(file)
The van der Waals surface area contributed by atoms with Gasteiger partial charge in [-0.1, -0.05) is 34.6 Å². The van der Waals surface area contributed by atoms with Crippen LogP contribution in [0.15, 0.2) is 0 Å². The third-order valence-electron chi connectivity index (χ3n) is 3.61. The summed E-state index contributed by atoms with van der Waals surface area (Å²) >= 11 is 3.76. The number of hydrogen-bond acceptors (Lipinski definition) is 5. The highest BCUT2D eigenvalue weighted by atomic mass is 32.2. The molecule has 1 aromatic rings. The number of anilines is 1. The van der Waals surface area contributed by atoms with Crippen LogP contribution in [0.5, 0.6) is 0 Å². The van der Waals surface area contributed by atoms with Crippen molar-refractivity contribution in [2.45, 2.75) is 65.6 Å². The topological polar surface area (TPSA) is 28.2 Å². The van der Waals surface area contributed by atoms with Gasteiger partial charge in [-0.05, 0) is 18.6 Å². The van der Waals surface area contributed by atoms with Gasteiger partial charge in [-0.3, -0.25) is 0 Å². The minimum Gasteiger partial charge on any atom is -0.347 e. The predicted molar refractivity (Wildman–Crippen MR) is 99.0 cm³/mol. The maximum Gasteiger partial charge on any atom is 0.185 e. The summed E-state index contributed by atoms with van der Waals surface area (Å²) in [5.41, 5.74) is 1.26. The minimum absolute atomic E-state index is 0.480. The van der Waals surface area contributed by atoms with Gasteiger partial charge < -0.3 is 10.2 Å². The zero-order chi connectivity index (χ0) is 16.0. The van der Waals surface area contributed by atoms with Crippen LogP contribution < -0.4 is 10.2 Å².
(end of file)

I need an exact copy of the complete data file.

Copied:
The van der Waals surface area contributed by atoms with Gasteiger partial charge in [-0.1, -0.05) is 34.6 Å². The van der Waals surface area contributed by atoms with Crippen LogP contribution in [0.15, 0.2) is 0 Å². The third-order valence-electron chi connectivity index (χ3n) is 3.61. The summed E-state index contributed by atoms with van der Waals surface area (Å²) >= 11 is 3.76. The number of hydrogen-bond acceptors (Lipinski definition) is 5. The highest BCUT2D eigenvalue weighted by atomic mass is 32.2. The molecule has 1 aromatic rings. The number of anilines is 1. The van der Waals surface area contributed by atoms with Crippen LogP contribution in [0.5, 0.6) is 0 Å². The van der Waals surface area contributed by atoms with Crippen molar-refractivity contribution in [2.45, 2.75) is 65.6 Å². The topological polar surface area (TPSA) is 28.2 Å². The van der Waals surface area contributed by atoms with Gasteiger partial charge in [-0.05, 0) is 18.6 Å². The van der Waals surface area contributed by atoms with Gasteiger partial charge in [-0.3, -0.25) is 0 Å². The minimum Gasteiger partial charge on any atom is -0.347 e. The predicted molar refractivity (Wildman–Crippen MR) is 99.0 cm³/mol. The maximum Gasteiger partial charge on any atom is 0.185 e. The summed E-state index contributed by atoms with van der Waals surface area (Å²) in [5.41, 5.74) is 1.26. The minimum absolute atomic E-state index is 0.480. The van der Waals surface area contributed by atoms with Gasteiger partial charge < -0.3 is 10.2 Å². The zero-order chi connectivity index (χ0) is 16.0. The van der Waals surface area contributed by atoms with Crippen LogP contribution < -0.4 is 10.2 Å².